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Bill Fights Online Alcohol Sales

A man making a delivery for online hypermarket Utkonos, which may suffer from a proposed ban on alcohol sales.

The Russian government's campaign to crush counterfeit and after-hours liquor sales has turned digital, with all websites that sell alcohol online to be blocked if the State Duma passes proposed legislation.

The amendments to the law "On government regulation of the alcohol market" are aimed at counterfeiters and stores selling alcohol after the 11 p.m. cutoff, but the measures would affect all market players.

Among those in the line of fire are such large online hypermarkets as Utkonos, the 10th-largest online retailer in Russia with revenues of $200 million a year, according to Forbes.

An Utkonos spokesman told RBC that the sales ban will harm large legitimate retailers most of all without actually combatting the problem of after-hours sales. "Today they will block one store, but tomorrow it will continue operating with a new address. And so on to infinity. The largest players will suffer," she said. Alcohol deliveries are a significant source of revenue for Utkonos, although the company declined to provide further details.

Still, some small retailers are also particularly vulnerable to the new law. Alcohol shop will be forced to close down if the amendments are passed, co-owner Rinat Mukhamedzhanov told RBC. Although the company has a physical store, online sales are their main sales channel.

According to Viktor Zvagelsky, the Duma deputy who submitted the bill, up to 10 percent of all alcohol sold in Russia is purchased online. Analyst Vadim Drobiz, director of the Research Center for Federal and Regional Alcohol Markets, cited a rather different figure: no more than 1 percent is sold online, Drobiz said, although he added that online sales are a "growing trend."

The long-distance sale of alcoholic drinks was in fact banned in 2007, but online stores have found several ways to sidestep the law. One common strategy is to reserve a bottle at a physical retail store, which a courier then purchases at the store and delivers to the original buyer. Another is to offer customers alcohol as a "gift" given with the purchase of another product.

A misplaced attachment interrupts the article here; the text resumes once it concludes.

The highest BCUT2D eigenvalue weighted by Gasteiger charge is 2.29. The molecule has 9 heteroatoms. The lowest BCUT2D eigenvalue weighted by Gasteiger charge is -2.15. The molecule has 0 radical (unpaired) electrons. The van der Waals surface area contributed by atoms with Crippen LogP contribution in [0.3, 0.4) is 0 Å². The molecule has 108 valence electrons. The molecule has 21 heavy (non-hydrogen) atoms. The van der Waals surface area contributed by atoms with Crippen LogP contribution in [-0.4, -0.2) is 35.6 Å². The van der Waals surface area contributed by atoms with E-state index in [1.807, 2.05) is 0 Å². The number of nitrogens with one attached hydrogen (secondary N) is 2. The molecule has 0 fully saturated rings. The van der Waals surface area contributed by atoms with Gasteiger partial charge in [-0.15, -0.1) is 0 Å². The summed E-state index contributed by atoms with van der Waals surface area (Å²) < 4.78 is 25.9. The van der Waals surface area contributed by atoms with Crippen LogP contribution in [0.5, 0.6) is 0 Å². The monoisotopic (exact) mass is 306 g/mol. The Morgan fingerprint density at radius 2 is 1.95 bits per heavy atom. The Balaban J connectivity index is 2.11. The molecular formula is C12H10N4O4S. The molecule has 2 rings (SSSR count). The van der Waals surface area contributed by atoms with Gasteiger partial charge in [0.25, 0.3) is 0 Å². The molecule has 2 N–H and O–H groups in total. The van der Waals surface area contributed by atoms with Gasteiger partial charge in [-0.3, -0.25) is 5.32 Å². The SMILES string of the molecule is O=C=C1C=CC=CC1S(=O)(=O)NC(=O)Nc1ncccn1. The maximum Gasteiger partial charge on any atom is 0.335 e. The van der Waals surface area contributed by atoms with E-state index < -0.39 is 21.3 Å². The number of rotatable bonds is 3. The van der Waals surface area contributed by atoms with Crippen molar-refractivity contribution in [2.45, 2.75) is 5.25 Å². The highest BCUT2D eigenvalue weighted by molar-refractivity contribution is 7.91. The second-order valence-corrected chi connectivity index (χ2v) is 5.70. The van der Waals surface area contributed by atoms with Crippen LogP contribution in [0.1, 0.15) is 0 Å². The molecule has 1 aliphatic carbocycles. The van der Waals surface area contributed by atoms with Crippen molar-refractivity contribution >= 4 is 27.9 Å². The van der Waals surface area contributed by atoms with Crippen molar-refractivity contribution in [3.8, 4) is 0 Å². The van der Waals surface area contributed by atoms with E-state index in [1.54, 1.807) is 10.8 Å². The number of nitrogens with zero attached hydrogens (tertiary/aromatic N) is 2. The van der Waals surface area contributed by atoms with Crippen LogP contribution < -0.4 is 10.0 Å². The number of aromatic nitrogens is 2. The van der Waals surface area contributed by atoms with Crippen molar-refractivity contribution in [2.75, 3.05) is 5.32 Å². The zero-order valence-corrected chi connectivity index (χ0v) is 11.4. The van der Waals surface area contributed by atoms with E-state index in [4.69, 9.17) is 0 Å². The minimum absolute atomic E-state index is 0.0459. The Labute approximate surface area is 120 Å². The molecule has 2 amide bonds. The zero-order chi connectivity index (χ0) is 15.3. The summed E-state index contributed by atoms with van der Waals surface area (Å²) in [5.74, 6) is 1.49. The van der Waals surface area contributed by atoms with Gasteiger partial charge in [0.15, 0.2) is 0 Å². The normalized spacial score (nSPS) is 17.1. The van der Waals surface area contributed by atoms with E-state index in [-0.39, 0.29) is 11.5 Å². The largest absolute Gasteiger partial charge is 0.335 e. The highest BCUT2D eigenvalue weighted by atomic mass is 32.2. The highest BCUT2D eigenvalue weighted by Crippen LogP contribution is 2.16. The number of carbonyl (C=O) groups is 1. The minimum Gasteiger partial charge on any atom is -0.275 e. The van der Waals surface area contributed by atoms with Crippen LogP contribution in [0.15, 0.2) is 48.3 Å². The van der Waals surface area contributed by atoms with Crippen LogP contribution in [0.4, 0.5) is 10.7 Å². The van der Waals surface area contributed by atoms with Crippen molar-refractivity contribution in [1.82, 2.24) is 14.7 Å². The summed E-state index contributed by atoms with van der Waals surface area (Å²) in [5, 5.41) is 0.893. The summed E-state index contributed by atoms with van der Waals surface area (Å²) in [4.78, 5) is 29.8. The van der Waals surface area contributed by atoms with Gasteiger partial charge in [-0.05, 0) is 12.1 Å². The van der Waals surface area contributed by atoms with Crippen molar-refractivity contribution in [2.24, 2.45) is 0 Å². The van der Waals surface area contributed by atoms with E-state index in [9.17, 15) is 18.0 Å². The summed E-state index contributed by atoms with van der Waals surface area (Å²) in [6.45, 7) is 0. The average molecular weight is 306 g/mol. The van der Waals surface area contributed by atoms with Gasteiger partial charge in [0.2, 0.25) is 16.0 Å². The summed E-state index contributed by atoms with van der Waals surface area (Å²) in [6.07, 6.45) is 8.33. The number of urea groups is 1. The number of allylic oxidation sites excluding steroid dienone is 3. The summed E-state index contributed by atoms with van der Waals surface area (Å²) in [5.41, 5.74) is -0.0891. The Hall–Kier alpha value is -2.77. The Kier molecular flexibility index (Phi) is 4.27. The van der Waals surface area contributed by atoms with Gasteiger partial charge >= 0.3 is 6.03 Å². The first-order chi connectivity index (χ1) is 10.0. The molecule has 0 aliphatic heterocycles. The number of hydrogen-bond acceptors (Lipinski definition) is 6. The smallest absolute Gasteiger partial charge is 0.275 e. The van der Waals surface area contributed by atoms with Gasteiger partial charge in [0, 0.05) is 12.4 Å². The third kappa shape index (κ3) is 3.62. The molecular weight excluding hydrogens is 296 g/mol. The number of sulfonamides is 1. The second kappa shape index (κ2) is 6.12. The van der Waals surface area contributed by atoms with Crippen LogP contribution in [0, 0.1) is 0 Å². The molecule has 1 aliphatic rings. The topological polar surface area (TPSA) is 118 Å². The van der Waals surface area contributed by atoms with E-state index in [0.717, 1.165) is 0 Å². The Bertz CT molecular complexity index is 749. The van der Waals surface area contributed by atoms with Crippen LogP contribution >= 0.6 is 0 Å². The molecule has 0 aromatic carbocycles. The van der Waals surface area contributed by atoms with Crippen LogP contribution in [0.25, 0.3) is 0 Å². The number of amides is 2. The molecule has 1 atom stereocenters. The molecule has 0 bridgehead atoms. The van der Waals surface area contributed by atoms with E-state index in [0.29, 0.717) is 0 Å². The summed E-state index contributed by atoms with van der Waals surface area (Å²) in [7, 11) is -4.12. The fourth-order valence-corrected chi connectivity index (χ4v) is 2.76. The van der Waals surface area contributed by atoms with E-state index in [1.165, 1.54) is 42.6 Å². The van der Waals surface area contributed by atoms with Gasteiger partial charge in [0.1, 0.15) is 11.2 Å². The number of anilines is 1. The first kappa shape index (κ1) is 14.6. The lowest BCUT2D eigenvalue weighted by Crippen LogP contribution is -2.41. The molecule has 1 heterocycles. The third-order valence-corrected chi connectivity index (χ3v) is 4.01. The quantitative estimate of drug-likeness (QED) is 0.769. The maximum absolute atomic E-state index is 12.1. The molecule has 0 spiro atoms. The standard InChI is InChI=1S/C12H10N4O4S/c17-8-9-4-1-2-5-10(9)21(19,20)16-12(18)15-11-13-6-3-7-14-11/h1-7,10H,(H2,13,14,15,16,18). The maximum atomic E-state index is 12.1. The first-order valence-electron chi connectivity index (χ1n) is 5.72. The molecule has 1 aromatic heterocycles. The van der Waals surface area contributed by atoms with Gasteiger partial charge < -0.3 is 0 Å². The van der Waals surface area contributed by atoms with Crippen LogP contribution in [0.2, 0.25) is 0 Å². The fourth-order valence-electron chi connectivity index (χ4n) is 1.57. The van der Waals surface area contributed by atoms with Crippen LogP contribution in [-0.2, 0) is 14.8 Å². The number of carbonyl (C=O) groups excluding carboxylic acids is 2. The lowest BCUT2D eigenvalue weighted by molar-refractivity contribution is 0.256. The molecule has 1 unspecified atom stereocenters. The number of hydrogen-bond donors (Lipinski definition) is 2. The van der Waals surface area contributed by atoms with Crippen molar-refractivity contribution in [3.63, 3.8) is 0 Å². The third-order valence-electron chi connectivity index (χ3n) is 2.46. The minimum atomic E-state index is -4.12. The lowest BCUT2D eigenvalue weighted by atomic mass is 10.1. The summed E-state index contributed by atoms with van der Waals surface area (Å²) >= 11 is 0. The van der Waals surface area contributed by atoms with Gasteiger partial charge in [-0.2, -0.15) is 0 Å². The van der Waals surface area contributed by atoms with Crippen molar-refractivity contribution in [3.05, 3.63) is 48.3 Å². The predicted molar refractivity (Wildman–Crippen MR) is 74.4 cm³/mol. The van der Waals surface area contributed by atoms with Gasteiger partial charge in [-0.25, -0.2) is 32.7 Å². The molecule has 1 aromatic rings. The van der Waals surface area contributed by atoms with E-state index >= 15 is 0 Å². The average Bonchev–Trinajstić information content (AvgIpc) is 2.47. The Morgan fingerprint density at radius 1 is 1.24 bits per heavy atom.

In addition to online sales, the amendments would ban selling alcoholic drinks via discounts or coupons, in combination with other goods and at any location not explicitly indicated in the sellers' license.

If passed, these amendments would become the latest in a wave of restrictions that have made the Russian alcohol market increasingly inhospitable to business over the past three years. Prices on products with an alcohol content higher than 9 percent have climbed steadily due to increasing excise duties, while advertising is now banned at all locations other than the point of sale. Laws last year also prohibited selling alcohol after 11 p.m. and selling beer at street kiosks.

The government pledged in 2010 to cut the average Russian's alcohol intake 15 percent by 2012 and 55 percent by 2020, partly through such economic measures as raising the excise duties on alcohol sales.

Excessive alcohol intake is the primary cause of premature deaths in Russia, according to a study published in January by researchers from Oxford University, the Russian Cancer Center and the World Health Organization International Agency for Research on Cancer. Over the course of 10 years, 8,000 of the 150,000 study participants perished from alcohol-related diseases, the study found.

Legal alcohol sales shrank 16.9 percent in the first three months this year as compared to 2013, a tendency seen across beverages, from wine to vodka to cognac. The illegal vodka market has swelled on the rising demand for cheaper products, Kommersant reported earlier this month.

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